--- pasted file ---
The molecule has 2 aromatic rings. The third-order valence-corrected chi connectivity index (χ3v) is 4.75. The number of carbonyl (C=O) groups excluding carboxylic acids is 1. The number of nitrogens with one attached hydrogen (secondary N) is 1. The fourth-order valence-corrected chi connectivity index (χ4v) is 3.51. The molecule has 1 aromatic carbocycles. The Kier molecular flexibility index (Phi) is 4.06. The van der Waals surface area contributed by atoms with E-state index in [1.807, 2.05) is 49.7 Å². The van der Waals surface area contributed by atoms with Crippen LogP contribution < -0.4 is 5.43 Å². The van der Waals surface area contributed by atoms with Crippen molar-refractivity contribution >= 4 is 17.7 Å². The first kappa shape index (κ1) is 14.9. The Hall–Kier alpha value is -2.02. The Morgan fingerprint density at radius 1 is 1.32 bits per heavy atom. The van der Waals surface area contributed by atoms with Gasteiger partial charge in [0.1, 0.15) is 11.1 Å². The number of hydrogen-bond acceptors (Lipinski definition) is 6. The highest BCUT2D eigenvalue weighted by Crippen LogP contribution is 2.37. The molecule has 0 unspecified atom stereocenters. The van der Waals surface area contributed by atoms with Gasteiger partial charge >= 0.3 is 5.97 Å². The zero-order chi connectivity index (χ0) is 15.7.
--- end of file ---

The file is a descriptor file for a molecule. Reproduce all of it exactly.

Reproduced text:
The molecule has 2 aromatic rings. The third-order valence-corrected chi connectivity index (χ3v) is 4.75. The number of carbonyl (C=O) groups excluding carboxylic acids is 1. The number of nitrogens with one attached hydrogen (secondary N) is 1. The fourth-order valence-corrected chi connectivity index (χ4v) is 3.51. The molecule has 1 aromatic carbocycles. The Kier molecular flexibility index (Phi) is 4.06. The van der Waals surface area contributed by atoms with E-state index in [1.807, 2.05) is 49.7 Å². The van der Waals surface area contributed by atoms with Crippen LogP contribution < -0.4 is 5.43 Å². The van der Waals surface area contributed by atoms with Crippen molar-refractivity contribution >= 4 is 17.7 Å². The first kappa shape index (κ1) is 14.9. The Hall–Kier alpha value is -2.02. The Morgan fingerprint density at radius 1 is 1.32 bits per heavy atom. The van der Waals surface area contributed by atoms with Gasteiger partial charge in [0.1, 0.15) is 11.1 Å². The number of hydrogen-bond acceptors (Lipinski definition) is 6. The highest BCUT2D eigenvalue weighted by Crippen LogP contribution is 2.37. The molecule has 0 unspecified atom stereocenters. The van der Waals surface area contributed by atoms with Gasteiger partial charge >= 0.3 is 5.97 Å². The zero-order chi connectivity index (χ0) is 15.7.